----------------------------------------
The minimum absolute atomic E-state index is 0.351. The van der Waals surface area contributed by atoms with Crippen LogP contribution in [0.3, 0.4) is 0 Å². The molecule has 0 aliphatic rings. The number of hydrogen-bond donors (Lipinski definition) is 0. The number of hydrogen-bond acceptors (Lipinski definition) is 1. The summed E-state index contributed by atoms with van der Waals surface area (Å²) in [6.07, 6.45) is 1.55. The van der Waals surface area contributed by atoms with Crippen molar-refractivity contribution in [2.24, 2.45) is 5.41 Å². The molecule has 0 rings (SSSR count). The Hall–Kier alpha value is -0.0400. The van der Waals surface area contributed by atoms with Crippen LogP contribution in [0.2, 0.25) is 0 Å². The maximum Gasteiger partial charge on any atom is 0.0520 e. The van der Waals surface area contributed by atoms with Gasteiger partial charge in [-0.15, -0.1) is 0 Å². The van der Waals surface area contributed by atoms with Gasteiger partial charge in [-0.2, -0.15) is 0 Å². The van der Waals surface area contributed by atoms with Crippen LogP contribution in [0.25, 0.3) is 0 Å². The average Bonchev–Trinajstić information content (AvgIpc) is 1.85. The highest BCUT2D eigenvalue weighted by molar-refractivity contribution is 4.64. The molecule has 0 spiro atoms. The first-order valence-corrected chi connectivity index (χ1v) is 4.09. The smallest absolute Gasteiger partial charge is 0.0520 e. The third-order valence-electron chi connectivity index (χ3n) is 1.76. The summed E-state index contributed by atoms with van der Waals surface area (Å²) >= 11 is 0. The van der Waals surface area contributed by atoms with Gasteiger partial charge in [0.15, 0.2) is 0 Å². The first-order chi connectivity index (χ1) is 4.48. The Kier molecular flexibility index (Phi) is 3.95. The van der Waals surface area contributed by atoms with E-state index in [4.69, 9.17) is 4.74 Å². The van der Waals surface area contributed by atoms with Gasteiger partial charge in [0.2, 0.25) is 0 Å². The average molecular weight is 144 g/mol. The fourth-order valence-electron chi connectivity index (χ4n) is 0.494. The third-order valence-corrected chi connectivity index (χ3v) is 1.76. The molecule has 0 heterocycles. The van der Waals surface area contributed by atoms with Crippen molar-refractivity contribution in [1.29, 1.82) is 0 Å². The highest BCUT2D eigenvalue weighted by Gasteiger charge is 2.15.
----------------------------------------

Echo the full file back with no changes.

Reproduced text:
The minimum absolute atomic E-state index is 0.351. The van der Waals surface area contributed by atoms with Crippen LogP contribution in [0.3, 0.4) is 0 Å². The molecule has 0 aliphatic rings. The number of hydrogen-bond donors (Lipinski definition) is 0. The number of hydrogen-bond acceptors (Lipinski definition) is 1. The summed E-state index contributed by atoms with van der Waals surface area (Å²) in [6.07, 6.45) is 1.55. The van der Waals surface area contributed by atoms with Crippen molar-refractivity contribution in [2.24, 2.45) is 5.41 Å². The molecule has 0 rings (SSSR count). The Hall–Kier alpha value is -0.0400. The van der Waals surface area contributed by atoms with Crippen LogP contribution in [0.2, 0.25) is 0 Å². The maximum Gasteiger partial charge on any atom is 0.0520 e. The van der Waals surface area contributed by atoms with Gasteiger partial charge in [-0.15, -0.1) is 0 Å². The van der Waals surface area contributed by atoms with Gasteiger partial charge in [-0.2, -0.15) is 0 Å². The van der Waals surface area contributed by atoms with Crippen LogP contribution in [0.25, 0.3) is 0 Å². The average Bonchev–Trinajstić information content (AvgIpc) is 1.85. The highest BCUT2D eigenvalue weighted by molar-refractivity contribution is 4.64. The molecule has 0 spiro atoms. The first-order valence-corrected chi connectivity index (χ1v) is 4.09. The smallest absolute Gasteiger partial charge is 0.0520 e. The third-order valence-electron chi connectivity index (χ3n) is 1.76. The summed E-state index contributed by atoms with van der Waals surface area (Å²) >= 11 is 0. The van der Waals surface area contributed by atoms with Gasteiger partial charge in [0.15, 0.2) is 0 Å². The first-order chi connectivity index (χ1) is 4.48. The Kier molecular flexibility index (Phi) is 3.95. The van der Waals surface area contributed by atoms with E-state index in [4.69, 9.17) is 4.74 Å². The van der Waals surface area contributed by atoms with Gasteiger partial charge in [0.2, 0.25) is 0 Å². The average molecular weight is 144 g/mol. The fourth-order valence-electron chi connectivity index (χ4n) is 0.494. The third-order valence-corrected chi connectivity index (χ3v) is 1.76. The molecule has 0 heterocycles. The van der Waals surface area contributed by atoms with Crippen molar-refractivity contribution in [1.29, 1.82) is 0 Å². The highest BCUT2D eigenvalue weighted by Gasteiger charge is 2.15.